• Direct contact, which occurs when an insecticide is sprayed directly on a bee
  • Residue contact, which happens when a bee visits a flower of a plant that has been treated with an insecticide
  • Contaminated nesting material, which occurs when a solitary bee collects nesting material from a plant that has been treated with an insecticide
  • Contaminated nesting areas, which can occur when bees nest between crops or near fields that have been treated with an insecticide

Danger of Neonicotinoids 

Neonicotinoids are a type of insecticides that have been linked to the decline of bees. The chemicals are absorbed by plants and spread to the plants’ pollen and nectar. Neonicotinoids are toxic to bees and have been shown to change the insects’ behavior. Specifically, the insecticide inhibits bees’ ability to forage and form colonies. 

Fortunately, the EPA recently released proposed guidelines that restrict when neonicotinoids can be applied to flowering plants to limit exposure to bees. 

Danger of Other Insecticides 

Other insecticides are commonly used both on farms and in urban landscapes to control unwanted pests and disease-carrying insects. Bees that come in contact with an insecticide may immediately die; however, they may also carry the insecticide back to their hive, which can potentially infect and kill the entire colony. While unwanted pests can be frustrating, insecticides simply aren’t the answer if you want to maintain a bee-friendly space.

Bee-Safe Insecticide Alternatives 

For the safety of the bees, it is best to avoid insecticides altogether. However, if pests and insects are a persistent problem in your bee garden, there are a few natural alternatives you can consider while still caring for bees. 

  • Epsom salt, which is safe and non-toxic for bees, can keep slugs, snails, and beetles off your plants. Just sprinkle the salt around the base of the plants, or create a half-salt, half-water mixture and spray it on the leaves of the plants.
  • Aluminum foil can help repel aphids from your plants. Wrap the base of any affected plants with stripes of foil, and the light reflections will keep pests away.
  • Beneficial predatory insects, such as ladybugs, can keep your garden free of pests like aphids, beetles, and flies. Fortunately, many of the flowers that attract bees—such as coneflowers, sunflowers, and mint—are also appealing to ladybugs.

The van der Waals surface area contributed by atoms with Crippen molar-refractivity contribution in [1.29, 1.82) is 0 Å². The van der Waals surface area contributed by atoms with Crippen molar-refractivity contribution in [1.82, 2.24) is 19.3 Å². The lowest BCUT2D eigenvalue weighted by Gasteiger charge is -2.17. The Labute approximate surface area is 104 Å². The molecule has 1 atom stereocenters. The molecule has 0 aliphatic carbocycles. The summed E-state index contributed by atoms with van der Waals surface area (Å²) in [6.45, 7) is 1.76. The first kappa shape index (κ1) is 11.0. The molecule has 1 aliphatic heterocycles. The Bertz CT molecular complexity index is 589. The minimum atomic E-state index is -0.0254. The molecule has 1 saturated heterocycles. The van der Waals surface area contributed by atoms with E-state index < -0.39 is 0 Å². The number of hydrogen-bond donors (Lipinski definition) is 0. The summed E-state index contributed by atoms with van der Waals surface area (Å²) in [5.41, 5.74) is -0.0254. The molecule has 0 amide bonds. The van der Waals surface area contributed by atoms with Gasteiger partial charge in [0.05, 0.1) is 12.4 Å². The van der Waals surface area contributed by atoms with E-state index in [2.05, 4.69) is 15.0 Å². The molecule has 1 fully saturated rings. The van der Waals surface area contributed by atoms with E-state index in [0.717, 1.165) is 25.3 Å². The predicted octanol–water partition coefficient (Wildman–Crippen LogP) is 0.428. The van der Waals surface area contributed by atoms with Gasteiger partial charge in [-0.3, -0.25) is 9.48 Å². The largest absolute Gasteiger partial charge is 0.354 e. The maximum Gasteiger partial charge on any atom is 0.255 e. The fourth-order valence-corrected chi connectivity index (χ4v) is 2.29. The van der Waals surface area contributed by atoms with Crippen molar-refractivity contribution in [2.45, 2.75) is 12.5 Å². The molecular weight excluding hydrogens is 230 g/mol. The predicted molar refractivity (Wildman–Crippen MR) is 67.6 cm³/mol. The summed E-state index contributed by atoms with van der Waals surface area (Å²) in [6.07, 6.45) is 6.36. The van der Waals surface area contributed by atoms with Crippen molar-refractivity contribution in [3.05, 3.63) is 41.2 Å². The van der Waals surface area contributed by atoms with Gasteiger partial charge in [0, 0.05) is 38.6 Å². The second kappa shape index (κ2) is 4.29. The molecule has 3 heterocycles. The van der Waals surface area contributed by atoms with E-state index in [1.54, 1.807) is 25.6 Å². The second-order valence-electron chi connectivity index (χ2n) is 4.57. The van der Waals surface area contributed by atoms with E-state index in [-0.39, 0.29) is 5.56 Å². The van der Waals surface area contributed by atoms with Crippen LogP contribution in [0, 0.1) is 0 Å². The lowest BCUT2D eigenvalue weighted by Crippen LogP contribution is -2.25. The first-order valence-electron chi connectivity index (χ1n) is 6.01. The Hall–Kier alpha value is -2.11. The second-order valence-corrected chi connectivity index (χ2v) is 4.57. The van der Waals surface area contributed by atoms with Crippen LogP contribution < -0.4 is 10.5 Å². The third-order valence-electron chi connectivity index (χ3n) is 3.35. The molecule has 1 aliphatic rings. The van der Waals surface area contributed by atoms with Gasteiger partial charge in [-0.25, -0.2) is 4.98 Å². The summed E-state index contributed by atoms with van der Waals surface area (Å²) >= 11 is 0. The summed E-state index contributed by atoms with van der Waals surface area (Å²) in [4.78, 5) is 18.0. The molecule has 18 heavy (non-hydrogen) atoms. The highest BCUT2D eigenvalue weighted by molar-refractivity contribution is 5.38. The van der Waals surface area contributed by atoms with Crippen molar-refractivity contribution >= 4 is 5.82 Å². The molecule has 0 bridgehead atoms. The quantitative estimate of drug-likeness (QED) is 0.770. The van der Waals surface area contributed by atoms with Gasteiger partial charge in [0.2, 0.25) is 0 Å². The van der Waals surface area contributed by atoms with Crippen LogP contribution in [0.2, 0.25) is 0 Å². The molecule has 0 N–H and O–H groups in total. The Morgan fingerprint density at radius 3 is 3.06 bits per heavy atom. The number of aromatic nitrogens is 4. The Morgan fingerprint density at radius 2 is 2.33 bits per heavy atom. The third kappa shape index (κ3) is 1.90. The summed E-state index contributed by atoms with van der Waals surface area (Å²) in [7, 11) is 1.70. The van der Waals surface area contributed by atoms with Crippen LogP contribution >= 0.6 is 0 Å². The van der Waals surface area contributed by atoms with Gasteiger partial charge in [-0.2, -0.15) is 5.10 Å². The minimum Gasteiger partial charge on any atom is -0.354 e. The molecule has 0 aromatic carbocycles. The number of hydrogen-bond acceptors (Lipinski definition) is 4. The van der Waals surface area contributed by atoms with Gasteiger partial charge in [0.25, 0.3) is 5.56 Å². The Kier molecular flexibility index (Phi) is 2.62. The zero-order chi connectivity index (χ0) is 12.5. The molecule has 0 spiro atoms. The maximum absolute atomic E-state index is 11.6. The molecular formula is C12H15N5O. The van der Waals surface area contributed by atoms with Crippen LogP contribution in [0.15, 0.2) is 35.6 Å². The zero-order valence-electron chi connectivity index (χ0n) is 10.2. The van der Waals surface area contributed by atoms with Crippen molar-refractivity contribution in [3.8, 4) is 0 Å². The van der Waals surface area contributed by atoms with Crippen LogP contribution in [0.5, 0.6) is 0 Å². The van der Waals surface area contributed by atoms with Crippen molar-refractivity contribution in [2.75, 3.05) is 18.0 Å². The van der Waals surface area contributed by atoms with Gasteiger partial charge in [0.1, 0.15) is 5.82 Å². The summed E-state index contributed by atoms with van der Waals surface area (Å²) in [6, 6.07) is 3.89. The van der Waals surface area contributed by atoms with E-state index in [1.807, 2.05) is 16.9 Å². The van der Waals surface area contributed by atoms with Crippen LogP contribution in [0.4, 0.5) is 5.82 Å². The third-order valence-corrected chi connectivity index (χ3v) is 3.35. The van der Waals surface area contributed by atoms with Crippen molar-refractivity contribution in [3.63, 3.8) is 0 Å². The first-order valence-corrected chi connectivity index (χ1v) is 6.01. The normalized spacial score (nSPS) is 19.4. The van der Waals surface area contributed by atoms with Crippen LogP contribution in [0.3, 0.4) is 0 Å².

Maintain Your Bee Friendly Yard

Beyond the plants you chose for your garden, there are a few other things you can to do make and keep your yard bee-friendly. 

Leave Leaf Litter

When autumn comes, you may be tempted to rake fallen leaves from your yard. However, dead organic matter—such as those fallen leaves—actually provide bees with winter cover and protection from predators. 

Add a Bee House

Bee houses may look a lot like bird houses—but instead of attracting birds, they appeal to solitary species of bees. As their name suggests, solitary bees live alone, rather than in hives or colonies. A bee house, which typically contains materials such as hollow reeds or cardboard tubes, gives these pollinators a place to nest. Adding one to your garden is a great way to help solitary bees thrive. 

bee house
Source: unsplash
Bee houses contain nesting materials, such as cardboard tubes or hollow reeds. 

Put a Sign Up

Establishing a bee friendly yard is an accomplishment on its own, but you can also go a step further to educate your community about your efforts. Organizations such as Pollinator Partnership offer free downloadable signs that you can place in your garden to let your neighbors know that your plants and flowers provide food and habitat for bees and other pollinators. You never know—demonstrating your commitment to pollinators may inspire others in your community to start their own bee gardens! 

Celebrate World Bee Day 

Recognizing the importance of bees to the survival of the world’s ecosystem, the United Nations designed May 20 as World Bee Day. The goal of United Nations’ World Bee Day is to raise awareness of the importance of pollinators, as well as the threats they are currently facing. The UN offers many suggestions for how individuals can make a difference, ranging from buying raw honey from local farms to planting diverse, native plants that will attract and support bees throughout the year. 

Fun fact: United Nations’ World Bee Day coincides with the birthday of Anton Janša, a pioneer of modern beekeeping techniques. 

Have Yard Certified and Get Sign 

To celebrate World Bee Day and demonstrate your commitment to caring for bees, consider getting your yard certified as a bee-friendly garden. Pollinator Partnership’s Bee Friendly Farming (BFF) program offers three levels of membership: certified (designed for farms, wineries, ranches, and other commercial land-use operations), partner (sponsors of the program who don’t necessarily own or manage their own landscapes), and garden (designed for home and community gardeners). These memberships certify that you follow pollinator-friendly guidelines and offer a healthy habitat for bees. 

Do Your Part to Save the Bees

Planting and maintaining a bee garden isn’t just good for local pollinators; it’s a relaxing hobby that will produce colorful, inspiring blooms. There’s a lot to consider, from choosing flowers that bees like to providing a safe water source, but once you’ve established your garden, you’ll enjoy it—and the bees it attracts—for years to come. And, you can be proud that you are doing your part to save bees and support the world’s ecosystem. 

The Complete Guide to Pollinator Gardens

Gardening to Attract Beneficial Insects

Written by:

Katie Wolf